By Chris Mullan,
Head of Medium Business,
UK & Ireland, Dell Corporation
CIOs are walking new ground as they seek to improve competitive business advantage in an economic downturn – balancing the pressure to reduce capital expenditures against unprecedented opportunities to increase productivity and stay on the forefront of innovation.
In today’s global economy, IT effectiveness and business innovation are two sides of the same coin. As the strategic importance of advanced technology and best-practices management comes into sharp focus, and the global economy positions itself for a recovery, executives are looking to eliminate wasteful spending and evaluate all IT investments by the amount of productivity improvements it delivers to the business — not just by how much it costs.
But what does this mean on a day-to-day basis? What can CIOs do to help ensure that they invest wisely for sustainability and growth?
The new reality of IT
According to Gartner, in 2009, resource constraints were the biggest factor limiting organizational growth for medium sized businesses. As the economy recovers generating demand, organizations are looking for ways in which they can invest for strategic returns. The challenge is that most medium businesses feel that they are already investing a great deal in IT, and in many cases, they are not wrong. For medium sized organizations with technology-dependent business processes, evolution is virtually impossible when 80 percent of their IT resources are committed to legacy systems that do little more than keep the lights on and maintain the status quo–leaving just 20 percent to invest in strategic development for growth. To succeed in the face of today’s economic pressures, executives must change the balance of their IT spending.
Smart CIOs are advocating a fresh approach to enterprise spending — rather than spending more, what if they could do more with what they are already spending? Instead of focusing simply on cost-cutting measures, they are developing new methods to evaluate the business return on their IT investment and the most effective ways to allocate the IT budget following from that analysis.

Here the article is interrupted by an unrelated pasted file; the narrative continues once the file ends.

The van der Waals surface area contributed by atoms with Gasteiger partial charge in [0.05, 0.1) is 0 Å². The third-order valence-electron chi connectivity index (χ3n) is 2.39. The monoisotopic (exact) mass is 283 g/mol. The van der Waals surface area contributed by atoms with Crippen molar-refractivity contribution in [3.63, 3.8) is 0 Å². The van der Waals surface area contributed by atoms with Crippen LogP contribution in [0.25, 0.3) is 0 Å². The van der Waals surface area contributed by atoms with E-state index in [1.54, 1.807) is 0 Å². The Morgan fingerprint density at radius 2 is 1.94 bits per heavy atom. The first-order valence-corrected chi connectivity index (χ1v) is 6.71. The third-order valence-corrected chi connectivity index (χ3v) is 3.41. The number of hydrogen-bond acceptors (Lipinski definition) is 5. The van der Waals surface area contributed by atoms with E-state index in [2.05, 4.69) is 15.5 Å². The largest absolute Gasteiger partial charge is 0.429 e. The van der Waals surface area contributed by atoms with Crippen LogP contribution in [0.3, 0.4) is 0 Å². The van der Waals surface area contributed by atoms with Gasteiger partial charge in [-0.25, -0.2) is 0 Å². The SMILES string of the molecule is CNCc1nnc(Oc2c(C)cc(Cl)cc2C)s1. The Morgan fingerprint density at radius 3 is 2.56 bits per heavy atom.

The pursuit of enterprise efficiency
What could your organization do if you retained all of your talent while gaining the opportunity to refocus it on strategic initiatives? Enterprise efficiency is the key to answering this question. For example, Dell has shown that by freeing up computing resources, cutting capital expenditures, and streamlining employee efforts, medium sized enterprises may succeed in reallocating 30—50 percent of their IT budgets toward strategic development and sustainable growth.
Where to start?
Enterprise efficiency is based on three simple steps that every medium sized business can implement: standardization, simplification and automation.
Standardization is the first step toward achieving these goals. As database workloads outpace aging hardware with demands for higher compute density, memory capacity, and I/O scalability, industry-standard architectures can go a long way toward lowering the cost of doing business and freeing up IT resources that can be redirected to innovation.
Simplification is the second key to unlocking efficiency. It isn’t unusual for a medium sized business to run hundreds of different applications; consolidating onto a smaller number of applications and platforms leads to dramatic savings on maintenance and support.